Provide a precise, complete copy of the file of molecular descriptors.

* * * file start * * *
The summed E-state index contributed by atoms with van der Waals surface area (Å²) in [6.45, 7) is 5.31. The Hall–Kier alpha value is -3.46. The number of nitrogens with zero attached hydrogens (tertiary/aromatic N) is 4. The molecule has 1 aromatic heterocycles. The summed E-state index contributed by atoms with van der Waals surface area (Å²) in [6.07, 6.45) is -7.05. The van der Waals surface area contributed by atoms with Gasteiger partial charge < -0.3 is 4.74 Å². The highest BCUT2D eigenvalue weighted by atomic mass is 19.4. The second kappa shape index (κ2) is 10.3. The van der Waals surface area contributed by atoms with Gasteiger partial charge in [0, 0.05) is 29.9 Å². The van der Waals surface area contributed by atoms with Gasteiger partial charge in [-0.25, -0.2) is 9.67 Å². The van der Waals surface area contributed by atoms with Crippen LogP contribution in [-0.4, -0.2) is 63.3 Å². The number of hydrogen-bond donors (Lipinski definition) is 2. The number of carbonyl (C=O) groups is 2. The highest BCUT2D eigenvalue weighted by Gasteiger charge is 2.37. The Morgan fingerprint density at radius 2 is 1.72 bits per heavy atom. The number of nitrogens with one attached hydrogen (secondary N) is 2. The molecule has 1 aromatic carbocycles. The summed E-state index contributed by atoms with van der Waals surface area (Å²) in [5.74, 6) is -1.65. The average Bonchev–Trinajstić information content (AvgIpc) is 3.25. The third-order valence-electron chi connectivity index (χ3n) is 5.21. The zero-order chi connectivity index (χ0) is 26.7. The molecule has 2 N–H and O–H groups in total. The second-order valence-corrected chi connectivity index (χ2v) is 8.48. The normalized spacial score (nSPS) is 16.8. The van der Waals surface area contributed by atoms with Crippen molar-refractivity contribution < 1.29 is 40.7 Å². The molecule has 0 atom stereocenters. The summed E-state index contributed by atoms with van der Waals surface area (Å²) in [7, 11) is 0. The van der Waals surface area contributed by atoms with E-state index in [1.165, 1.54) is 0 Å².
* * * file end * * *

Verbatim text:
The summed E-state index contributed by atoms with van der Waals surface area (Å²) in [6.45, 7) is 5.31. The Hall–Kier alpha value is -3.46. The number of nitrogens with zero attached hydrogens (tertiary/aromatic N) is 4. The molecule has 1 aromatic heterocycles. The summed E-state index contributed by atoms with van der Waals surface area (Å²) in [6.07, 6.45) is -7.05. The van der Waals surface area contributed by atoms with Gasteiger partial charge < -0.3 is 4.74 Å². The highest BCUT2D eigenvalue weighted by atomic mass is 19.4. The second kappa shape index (κ2) is 10.3. The van der Waals surface area contributed by atoms with Gasteiger partial charge in [0, 0.05) is 29.9 Å². The van der Waals surface area contributed by atoms with Gasteiger partial charge in [-0.25, -0.2) is 9.67 Å². The van der Waals surface area contributed by atoms with Crippen LogP contribution in [-0.4, -0.2) is 63.3 Å². The number of hydrogen-bond donors (Lipinski definition) is 2. The number of carbonyl (C=O) groups is 2. The highest BCUT2D eigenvalue weighted by Gasteiger charge is 2.37. The Morgan fingerprint density at radius 2 is 1.72 bits per heavy atom. The number of nitrogens with one attached hydrogen (secondary N) is 2. The molecule has 1 aromatic carbocycles. The summed E-state index contributed by atoms with van der Waals surface area (Å²) in [5.74, 6) is -1.65. The average Bonchev–Trinajstić information content (AvgIpc) is 3.25. The third-order valence-electron chi connectivity index (χ3n) is 5.21. The zero-order chi connectivity index (χ0) is 26.7. The molecule has 2 N–H and O–H groups in total. The second-order valence-corrected chi connectivity index (χ2v) is 8.48. The normalized spacial score (nSPS) is 16.8. The van der Waals surface area contributed by atoms with Crippen molar-refractivity contribution < 1.29 is 40.7 Å². The molecule has 0 atom stereocenters. The summed E-state index contributed by atoms with van der Waals surface area (Å²) in [7, 11) is 0. The van der Waals surface area contributed by atoms with E-state index in [1.165, 1.54) is 0 Å².